Water cannon salute at airport welcomes Utah National Guard members returning from Middle East

A Skywest flight with returning Utah National Guard members taxis under a water cannon salute at the St. George Regional Airport, St. George, Utah, Jan. 31, 2019 | Photo by Cody Blowers, St. George News

ST. GEORGE The terminal at St. George Regional Airport burst into applause as more than a dozen Utah National Guard members made their way into the airport after a touching display of respect and gratitude sprang from the hoses of two fire engines – the hallowed water cannon salute.

Utah National Guard military members reunite with family and friends at the St. George Regional Airport after a 10-month deployment to the Middle East, St. George, Utah, Jan. 31, 2019 | Photo by Cody Blowers, St. George News

About 3,000 gallons of water rained down upon the Skywest aircraft as it taxied toward the tarmac Thursday.

The water cannon salute is an airport tradition to honor military veterans and involves two fire engines that spray arcs of water over the arriving flight as a sign of respect, honor and gratitude, courtesy of St. George Airport Fire and Rescue and the St. George Fire Department.

“We do this anytime we become aware that a flight is carrying a group of military members returning home,” St. George Regional Airport Manager Rich Stehmeier said.

Stehmeier, who served as a pilot in the U.S. Air Force, said it’s always a cause for celebration when those serving in the military to return home.

“It’s good for them to see how important their service is, and it’s also a show of respect for the sacrifices they make by going over there,” he  added.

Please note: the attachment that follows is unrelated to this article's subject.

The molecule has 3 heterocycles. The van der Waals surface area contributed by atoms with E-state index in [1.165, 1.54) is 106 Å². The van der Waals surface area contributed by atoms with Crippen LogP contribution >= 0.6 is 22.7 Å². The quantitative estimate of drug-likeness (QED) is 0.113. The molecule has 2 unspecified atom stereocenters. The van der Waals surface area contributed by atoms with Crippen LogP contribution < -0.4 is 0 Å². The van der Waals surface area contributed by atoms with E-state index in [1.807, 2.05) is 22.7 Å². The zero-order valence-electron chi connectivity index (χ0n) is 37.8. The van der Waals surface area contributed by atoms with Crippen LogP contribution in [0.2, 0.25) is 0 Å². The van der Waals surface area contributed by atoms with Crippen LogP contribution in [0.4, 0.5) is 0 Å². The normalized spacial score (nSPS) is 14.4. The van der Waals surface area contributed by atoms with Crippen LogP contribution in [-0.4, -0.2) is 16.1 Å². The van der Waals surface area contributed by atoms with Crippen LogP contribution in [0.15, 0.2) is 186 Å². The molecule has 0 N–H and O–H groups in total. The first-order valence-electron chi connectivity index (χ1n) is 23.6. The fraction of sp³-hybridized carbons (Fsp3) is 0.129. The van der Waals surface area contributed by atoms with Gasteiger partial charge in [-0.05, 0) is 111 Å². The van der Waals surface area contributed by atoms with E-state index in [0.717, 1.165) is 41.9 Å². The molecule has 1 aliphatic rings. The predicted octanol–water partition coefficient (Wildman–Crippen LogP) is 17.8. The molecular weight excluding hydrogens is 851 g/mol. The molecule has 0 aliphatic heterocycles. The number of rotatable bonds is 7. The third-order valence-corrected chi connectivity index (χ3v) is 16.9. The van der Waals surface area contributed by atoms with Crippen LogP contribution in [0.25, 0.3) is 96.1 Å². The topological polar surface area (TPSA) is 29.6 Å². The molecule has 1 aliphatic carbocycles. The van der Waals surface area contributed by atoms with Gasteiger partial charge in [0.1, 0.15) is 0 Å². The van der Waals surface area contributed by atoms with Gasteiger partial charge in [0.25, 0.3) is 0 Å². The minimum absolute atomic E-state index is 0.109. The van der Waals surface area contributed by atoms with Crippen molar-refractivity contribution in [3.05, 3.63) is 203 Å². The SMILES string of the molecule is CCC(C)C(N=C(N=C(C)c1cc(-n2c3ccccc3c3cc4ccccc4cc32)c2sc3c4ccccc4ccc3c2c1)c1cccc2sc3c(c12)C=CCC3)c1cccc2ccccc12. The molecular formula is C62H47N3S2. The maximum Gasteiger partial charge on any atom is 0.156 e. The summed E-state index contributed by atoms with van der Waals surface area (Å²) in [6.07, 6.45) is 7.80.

Hours earlier, the flight left Phoenix with members of the 1st Battalion, 145th Field Artillery Regiment, part of Utah’s oldest military organization, along with members from the 2nd Battalion 222nd Field Artillery, known as “Triple Deuce.”

The guard members were deployed to the Middle East in March of last year, according to the Utah Army National Guard recruiting office.

The outburst of applause that took place when the group first entered the terminal was the result of bystanders and travelers who witnessed the water cannon salute while waiting for a flight, Stehmeier said, and were likely told by the Skywest desk that the water salute was performed for a plane carrying service members returning home.

The ovation continued as the group made its way toward a large room where a crowd of nearly 100 were gathered to celebrate their return.

Stehmeier said it is important for the military members to experience such a warm welcome, as it “lets them know that people are aware that they are home and that they were missed.”

The water cannon salute consists of placing an even number of fire engines on each side of a taxiway, pumping water to create a high arch that lasts about two minutes. In addition to honoring veterans, the tradition is used to welcome foreign dignitaries and new airline service as well as other notable events.

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Copyright St. George News, SaintGeorgeUtah.com LLC, 2019, all rights reserved.

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